tree yelp is the same as the plain yelp but
much softer. Both toms and hens make the tree yelp in the morning when
wake up and get ready to fly down from the roosting tree. I call this
sleepy yelp because that is what it reminds me of. The birds are not
awake yet but announce to each other that it is time to get up.
lost yelp is a long series of 10 to 20
continuous ‘notes’ used by turkeys when they are
lost and trying to call other
turkeys to them. Under the right conditions this can be an excellent
bring in a turkey hen in the company of a tom. (Calling in the hen with
in tow.) The lost yelp does not sound content. The hen is lost and
the others in her group. She is a little nervous and her call is a
of that emotion.
to make the yelp on a box call:
the call in your palm as show in the picture.
Lightly scrape the paddle across the sounding board with one inch
not lift, pop or put to much pressure on the paddle. Repeat this one
3 to 7 times. Later, when you get the hang of it you can start varying
sound, pitch and cadence of the yelp.
to make the yelp on a pot call:
the pot call loosely and comfortably between
your thumb, index and middle fingers. Make sure you’re not
covering the bottom
(sound chamber) with your palm. Hold the striker like you would a
make sure the hand does not rest on the actual play surface (see
a football-shaped circle about the size of a quarter dollar on the play
using the tip of the peg. Do not apply too much pressure to begin with.
get more experienced you can add variations and change the pressure
produce different types of yelps.
plain cluck is a soft to loud staccato call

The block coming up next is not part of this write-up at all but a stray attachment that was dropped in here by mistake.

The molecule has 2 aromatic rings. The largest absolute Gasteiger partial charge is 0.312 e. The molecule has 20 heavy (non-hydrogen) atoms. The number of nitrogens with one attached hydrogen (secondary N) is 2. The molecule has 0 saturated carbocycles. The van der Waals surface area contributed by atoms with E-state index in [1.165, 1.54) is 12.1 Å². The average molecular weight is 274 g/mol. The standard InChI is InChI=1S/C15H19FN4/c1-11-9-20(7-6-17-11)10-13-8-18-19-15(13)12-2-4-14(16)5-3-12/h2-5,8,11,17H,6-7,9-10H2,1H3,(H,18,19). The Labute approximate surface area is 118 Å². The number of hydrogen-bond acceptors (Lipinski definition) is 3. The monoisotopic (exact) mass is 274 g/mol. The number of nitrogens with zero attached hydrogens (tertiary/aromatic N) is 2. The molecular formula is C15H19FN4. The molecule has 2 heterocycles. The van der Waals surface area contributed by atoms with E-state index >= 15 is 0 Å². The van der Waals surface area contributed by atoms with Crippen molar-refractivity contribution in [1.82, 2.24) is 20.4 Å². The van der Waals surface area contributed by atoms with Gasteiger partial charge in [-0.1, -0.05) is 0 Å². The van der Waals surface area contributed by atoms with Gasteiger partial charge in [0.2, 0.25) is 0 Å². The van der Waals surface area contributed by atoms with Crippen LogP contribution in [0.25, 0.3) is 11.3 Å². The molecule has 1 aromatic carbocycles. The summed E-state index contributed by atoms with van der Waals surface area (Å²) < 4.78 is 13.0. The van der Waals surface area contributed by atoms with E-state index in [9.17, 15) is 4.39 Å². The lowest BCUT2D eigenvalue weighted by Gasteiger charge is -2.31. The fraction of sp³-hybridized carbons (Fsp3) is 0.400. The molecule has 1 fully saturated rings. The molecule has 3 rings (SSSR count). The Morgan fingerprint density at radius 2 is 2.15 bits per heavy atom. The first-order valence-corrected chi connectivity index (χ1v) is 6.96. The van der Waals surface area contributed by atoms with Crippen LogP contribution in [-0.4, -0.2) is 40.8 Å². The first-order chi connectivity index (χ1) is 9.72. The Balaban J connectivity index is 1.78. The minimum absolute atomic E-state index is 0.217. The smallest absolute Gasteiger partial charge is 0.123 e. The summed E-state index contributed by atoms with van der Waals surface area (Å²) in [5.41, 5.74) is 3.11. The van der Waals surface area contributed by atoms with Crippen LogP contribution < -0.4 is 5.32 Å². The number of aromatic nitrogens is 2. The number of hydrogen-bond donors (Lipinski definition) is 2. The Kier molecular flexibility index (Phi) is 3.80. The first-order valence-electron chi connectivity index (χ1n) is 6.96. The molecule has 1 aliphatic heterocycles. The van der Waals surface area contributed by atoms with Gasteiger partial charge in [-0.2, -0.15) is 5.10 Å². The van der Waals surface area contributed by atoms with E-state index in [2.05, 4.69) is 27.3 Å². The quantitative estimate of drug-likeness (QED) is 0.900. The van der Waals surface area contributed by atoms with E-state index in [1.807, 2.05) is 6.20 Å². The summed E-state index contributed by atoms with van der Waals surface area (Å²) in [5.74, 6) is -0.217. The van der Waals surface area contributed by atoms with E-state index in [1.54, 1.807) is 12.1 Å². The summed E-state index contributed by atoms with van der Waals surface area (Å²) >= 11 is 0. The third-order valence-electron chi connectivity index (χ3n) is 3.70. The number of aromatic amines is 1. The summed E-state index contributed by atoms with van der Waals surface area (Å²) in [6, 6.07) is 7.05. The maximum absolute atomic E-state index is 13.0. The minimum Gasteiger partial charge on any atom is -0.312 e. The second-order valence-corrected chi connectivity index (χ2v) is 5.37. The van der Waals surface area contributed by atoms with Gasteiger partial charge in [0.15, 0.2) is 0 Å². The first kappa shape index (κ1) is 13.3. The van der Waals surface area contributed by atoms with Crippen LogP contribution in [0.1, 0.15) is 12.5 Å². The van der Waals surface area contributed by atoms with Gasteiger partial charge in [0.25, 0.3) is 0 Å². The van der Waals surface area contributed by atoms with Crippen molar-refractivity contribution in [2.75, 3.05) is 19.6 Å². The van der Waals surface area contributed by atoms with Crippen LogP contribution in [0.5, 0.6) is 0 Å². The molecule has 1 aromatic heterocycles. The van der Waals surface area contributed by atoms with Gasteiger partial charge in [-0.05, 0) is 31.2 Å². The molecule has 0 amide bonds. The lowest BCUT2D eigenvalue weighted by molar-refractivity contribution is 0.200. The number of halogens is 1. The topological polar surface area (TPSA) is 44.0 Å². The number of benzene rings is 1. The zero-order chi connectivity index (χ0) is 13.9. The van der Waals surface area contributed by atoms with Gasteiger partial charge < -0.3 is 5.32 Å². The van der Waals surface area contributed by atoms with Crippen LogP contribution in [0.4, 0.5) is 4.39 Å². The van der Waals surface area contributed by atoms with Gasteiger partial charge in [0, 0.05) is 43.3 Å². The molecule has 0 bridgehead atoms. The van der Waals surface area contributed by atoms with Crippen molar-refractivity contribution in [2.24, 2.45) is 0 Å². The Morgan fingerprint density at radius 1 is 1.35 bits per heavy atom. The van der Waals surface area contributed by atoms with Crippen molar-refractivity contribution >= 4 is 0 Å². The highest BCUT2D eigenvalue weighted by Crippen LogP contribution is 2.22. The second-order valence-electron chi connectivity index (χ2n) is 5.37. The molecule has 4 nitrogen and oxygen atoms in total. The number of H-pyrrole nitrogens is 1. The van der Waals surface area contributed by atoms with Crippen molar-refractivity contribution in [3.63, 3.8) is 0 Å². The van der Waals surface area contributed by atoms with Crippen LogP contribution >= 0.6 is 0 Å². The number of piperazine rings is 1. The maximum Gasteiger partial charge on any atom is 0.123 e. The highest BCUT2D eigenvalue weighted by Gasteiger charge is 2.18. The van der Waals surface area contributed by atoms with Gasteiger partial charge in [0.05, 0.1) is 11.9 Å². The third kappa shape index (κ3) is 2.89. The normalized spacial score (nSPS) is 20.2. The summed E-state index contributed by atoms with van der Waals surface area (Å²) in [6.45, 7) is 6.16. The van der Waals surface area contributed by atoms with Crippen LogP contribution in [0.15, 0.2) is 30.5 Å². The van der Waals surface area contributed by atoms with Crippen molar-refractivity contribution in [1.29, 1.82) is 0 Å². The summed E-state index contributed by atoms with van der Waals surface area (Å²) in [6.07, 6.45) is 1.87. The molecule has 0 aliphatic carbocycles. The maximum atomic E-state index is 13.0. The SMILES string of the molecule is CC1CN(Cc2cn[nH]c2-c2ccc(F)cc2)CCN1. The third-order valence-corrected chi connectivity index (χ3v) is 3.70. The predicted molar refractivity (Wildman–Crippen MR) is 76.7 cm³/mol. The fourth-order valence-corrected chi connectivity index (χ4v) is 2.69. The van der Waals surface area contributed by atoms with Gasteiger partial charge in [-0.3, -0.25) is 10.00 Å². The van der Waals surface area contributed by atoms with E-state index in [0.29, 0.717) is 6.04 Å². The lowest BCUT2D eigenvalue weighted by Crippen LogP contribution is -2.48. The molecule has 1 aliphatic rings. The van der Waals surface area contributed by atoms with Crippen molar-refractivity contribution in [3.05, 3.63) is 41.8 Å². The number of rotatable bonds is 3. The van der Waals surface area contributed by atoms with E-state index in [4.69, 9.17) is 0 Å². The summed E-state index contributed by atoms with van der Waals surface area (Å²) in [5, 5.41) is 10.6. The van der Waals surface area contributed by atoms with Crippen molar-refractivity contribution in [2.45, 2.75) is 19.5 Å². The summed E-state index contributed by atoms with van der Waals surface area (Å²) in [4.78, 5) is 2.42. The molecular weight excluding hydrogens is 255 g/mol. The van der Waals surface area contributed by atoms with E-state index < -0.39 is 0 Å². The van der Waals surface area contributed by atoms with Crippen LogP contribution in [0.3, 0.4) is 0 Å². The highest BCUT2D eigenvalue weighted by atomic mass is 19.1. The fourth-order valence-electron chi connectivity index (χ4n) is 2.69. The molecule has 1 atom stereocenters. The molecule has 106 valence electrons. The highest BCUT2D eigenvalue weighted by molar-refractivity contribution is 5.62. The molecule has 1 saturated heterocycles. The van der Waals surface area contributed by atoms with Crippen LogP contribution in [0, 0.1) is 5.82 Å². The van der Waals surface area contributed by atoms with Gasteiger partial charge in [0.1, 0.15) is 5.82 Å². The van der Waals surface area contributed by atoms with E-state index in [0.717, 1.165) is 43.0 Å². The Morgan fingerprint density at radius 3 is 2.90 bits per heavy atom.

used to locate and communicate with other turkeys. It basically is
"I am here, where are you?” This call is used by both hens
and is often used in conjunction with the plain yelp or a purr.
alarm cluck (also referred to as putt) is a
loud, sharp alarm call used when turkeys sense danger or when they see
something that seems out of place. Essentially it is a very loud cluck
a different meaning. This is the one you don't want to hear. If you do
that means the turkey has seen you and is about to swap ends fast and
alerting every other turkey within earshot.
to make the cluck on a box call:
sound consists of short ¼ inch upward strokes
of the paddle. Start like you would with the yelp and then
“pop” the paddle off
the soundboard as indicated on the picture.
to make the cluck on a pot call:
more pressure on the peg with your index
finger while pushing the peg toward you. If done correctly the peg
slightly but not leave the play surface thus producing a
is a fast, irregular series of clucks used
by lost or lonely hens who are searching for other turkeys. However, in
spring cutting has a different meaning: it is a desperate, impatient
gobblers that they are ready to be mated. Cutting is a loud and
sound and lasts anywhere from 5 to 15 seconds in duration. This is a
effective call as a last ditch effort to lure a reluctant tom into your
that works particularly well in conjunction with decoys.
to make the cut on a box call:
is produced by rapidly making a series from 10
to 15 sharp strokes. The movement is the same as with the yelp but